Wednesday, April 04, 2007

Why You Won't Fix It Later

We've all been there. The deadline is looming, everything is behind schedule, and you're in a rush to finish the FooBar module. You're puzzling over one last glitch. You know how to fix it, but it looks like it will take a minor redesign of the module... probably 4-5 hours of work. You just don't have that kind of time.

Suddenly a clever idea strikes you. Hmmm... it just might work. You realize deep down it's not the right way to do it. Maybe it means adding some temporal/implicit dependencies. ("as long as no one starts calling foo() before initBar(), everything should keep working.")

Maybe it means throwing in a magic string that will only work until January 3 next year. ("No problem, I'll just come back to this code after the deadline. We shouldn't be too busy then.")

Maybe it means breaking the design and making the code untestable. ("Well, it would be nice to have automated tests around this, but it seems to be working. Hopefully no one makes any changes to this code before the deadline.")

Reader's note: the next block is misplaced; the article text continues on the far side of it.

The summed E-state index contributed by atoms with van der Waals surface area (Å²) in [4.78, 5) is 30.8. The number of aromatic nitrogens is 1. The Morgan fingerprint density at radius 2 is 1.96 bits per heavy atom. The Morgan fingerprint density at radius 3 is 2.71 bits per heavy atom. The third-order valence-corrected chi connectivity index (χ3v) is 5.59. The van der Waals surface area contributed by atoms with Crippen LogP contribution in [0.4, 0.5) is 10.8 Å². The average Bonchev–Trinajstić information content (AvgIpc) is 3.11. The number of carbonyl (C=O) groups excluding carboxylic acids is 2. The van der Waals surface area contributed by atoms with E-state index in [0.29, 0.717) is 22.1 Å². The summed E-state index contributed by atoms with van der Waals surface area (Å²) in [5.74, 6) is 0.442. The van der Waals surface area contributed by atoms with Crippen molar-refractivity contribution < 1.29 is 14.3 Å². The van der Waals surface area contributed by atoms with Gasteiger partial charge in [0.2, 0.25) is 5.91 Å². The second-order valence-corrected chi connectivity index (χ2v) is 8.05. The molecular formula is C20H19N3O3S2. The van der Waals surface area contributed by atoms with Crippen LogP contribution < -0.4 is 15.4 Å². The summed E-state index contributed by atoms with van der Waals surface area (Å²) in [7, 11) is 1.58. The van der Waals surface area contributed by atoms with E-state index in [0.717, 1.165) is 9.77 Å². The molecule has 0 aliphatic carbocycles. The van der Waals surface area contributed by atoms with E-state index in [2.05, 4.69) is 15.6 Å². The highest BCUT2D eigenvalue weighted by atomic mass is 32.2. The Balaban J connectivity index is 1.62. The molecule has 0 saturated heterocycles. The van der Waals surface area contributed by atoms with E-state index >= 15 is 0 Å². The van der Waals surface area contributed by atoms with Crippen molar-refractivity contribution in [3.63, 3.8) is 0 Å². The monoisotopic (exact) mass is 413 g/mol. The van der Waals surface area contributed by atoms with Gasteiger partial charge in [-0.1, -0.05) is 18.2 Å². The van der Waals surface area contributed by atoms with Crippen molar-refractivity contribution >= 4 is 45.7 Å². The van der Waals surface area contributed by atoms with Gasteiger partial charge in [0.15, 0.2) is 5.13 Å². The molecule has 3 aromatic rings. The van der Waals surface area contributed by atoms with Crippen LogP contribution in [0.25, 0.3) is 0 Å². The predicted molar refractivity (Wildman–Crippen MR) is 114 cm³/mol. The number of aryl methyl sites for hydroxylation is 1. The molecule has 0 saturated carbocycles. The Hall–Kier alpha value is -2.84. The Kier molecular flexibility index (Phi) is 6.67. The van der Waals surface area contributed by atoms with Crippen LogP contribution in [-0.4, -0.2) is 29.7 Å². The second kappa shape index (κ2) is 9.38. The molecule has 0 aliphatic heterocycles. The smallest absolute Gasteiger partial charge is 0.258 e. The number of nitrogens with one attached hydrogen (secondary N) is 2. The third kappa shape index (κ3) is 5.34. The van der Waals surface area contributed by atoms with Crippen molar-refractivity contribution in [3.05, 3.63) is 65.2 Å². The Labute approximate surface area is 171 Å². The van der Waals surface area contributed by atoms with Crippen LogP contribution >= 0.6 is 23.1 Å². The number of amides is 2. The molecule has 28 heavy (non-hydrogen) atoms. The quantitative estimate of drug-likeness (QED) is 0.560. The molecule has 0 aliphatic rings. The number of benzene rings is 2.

Maybe it means living with intermittent bugs. ("Hmmm. The system only times out 8% of the time. We need to figure out why before we go into production, but that should be good enough for testing.")

Maybe it means removing one bug and introducing another one. ("Well, at least we can submit the page now. Hopefully none of the users double-clicks the submit button until I've had a chance to revisit the code after the deadline. I'll fix it later.")

That's the magic word. Later. It makes a great warning signal that you may be heading down a dangerous path. When you catch yourself thinking "I'll fix it later", stop for a minute. You're feeling that little twang of guilt for a reason (even if it's masked by the little ego boost you get from coming up with such a clever workaround). Think about the real consequences of this decision. Will you really get back to it later? What will happen if you don't? What are the risks you're introducing? Ask another developer for an opinion. Ask the customer for an opinion (if you can phrase it in customer language). Think a little longer about other solutions.